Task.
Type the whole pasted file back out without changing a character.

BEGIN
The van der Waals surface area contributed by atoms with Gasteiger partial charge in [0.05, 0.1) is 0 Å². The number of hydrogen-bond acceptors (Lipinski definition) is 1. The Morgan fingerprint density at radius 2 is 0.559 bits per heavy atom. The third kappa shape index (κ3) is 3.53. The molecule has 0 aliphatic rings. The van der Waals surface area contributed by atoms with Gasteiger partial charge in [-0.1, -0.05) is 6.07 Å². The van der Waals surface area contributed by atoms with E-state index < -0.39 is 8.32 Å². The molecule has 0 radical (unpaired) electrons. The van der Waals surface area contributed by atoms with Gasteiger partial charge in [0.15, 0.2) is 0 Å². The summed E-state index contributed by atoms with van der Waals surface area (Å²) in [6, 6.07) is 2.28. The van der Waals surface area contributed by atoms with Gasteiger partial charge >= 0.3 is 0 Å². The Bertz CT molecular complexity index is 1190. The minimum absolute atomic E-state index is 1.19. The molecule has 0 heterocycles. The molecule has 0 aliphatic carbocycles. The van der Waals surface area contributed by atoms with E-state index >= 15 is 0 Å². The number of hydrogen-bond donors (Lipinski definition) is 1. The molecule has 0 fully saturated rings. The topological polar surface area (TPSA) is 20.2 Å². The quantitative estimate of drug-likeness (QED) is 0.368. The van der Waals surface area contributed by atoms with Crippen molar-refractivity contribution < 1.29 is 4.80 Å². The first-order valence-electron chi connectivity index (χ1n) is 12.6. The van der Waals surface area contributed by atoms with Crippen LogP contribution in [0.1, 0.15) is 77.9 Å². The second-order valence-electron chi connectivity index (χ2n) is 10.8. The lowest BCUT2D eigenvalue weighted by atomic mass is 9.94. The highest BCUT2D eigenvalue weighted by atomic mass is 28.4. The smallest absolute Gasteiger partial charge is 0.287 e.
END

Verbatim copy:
The van der Waals surface area contributed by atoms with Gasteiger partial charge in [0.05, 0.1) is 0 Å². The number of hydrogen-bond acceptors (Lipinski definition) is 1. The Morgan fingerprint density at radius 2 is 0.559 bits per heavy atom. The third kappa shape index (κ3) is 3.53. The molecule has 0 aliphatic rings. The van der Waals surface area contributed by atoms with Gasteiger partial charge in [-0.1, -0.05) is 6.07 Å². The van der Waals surface area contributed by atoms with E-state index < -0.39 is 8.32 Å². The molecule has 0 radical (unpaired) electrons. The van der Waals surface area contributed by atoms with Gasteiger partial charge in [0.15, 0.2) is 0 Å². The summed E-state index contributed by atoms with van der Waals surface area (Å²) in [6, 6.07) is 2.28. The van der Waals surface area contributed by atoms with Gasteiger partial charge >= 0.3 is 0 Å². The Bertz CT molecular complexity index is 1190. The minimum absolute atomic E-state index is 1.19. The molecule has 0 heterocycles. The molecule has 0 aliphatic carbocycles. The van der Waals surface area contributed by atoms with E-state index >= 15 is 0 Å². The number of hydrogen-bond donors (Lipinski definition) is 1. The molecule has 0 fully saturated rings. The topological polar surface area (TPSA) is 20.2 Å². The quantitative estimate of drug-likeness (QED) is 0.368. The van der Waals surface area contributed by atoms with Crippen molar-refractivity contribution < 1.29 is 4.80 Å². The first-order valence-electron chi connectivity index (χ1n) is 12.6. The van der Waals surface area contributed by atoms with Crippen LogP contribution in [0.1, 0.15) is 77.9 Å². The second-order valence-electron chi connectivity index (χ2n) is 10.8. The lowest BCUT2D eigenvalue weighted by atomic mass is 9.94. The highest BCUT2D eigenvalue weighted by atomic mass is 28.4. The smallest absolute Gasteiger partial charge is 0.287 e.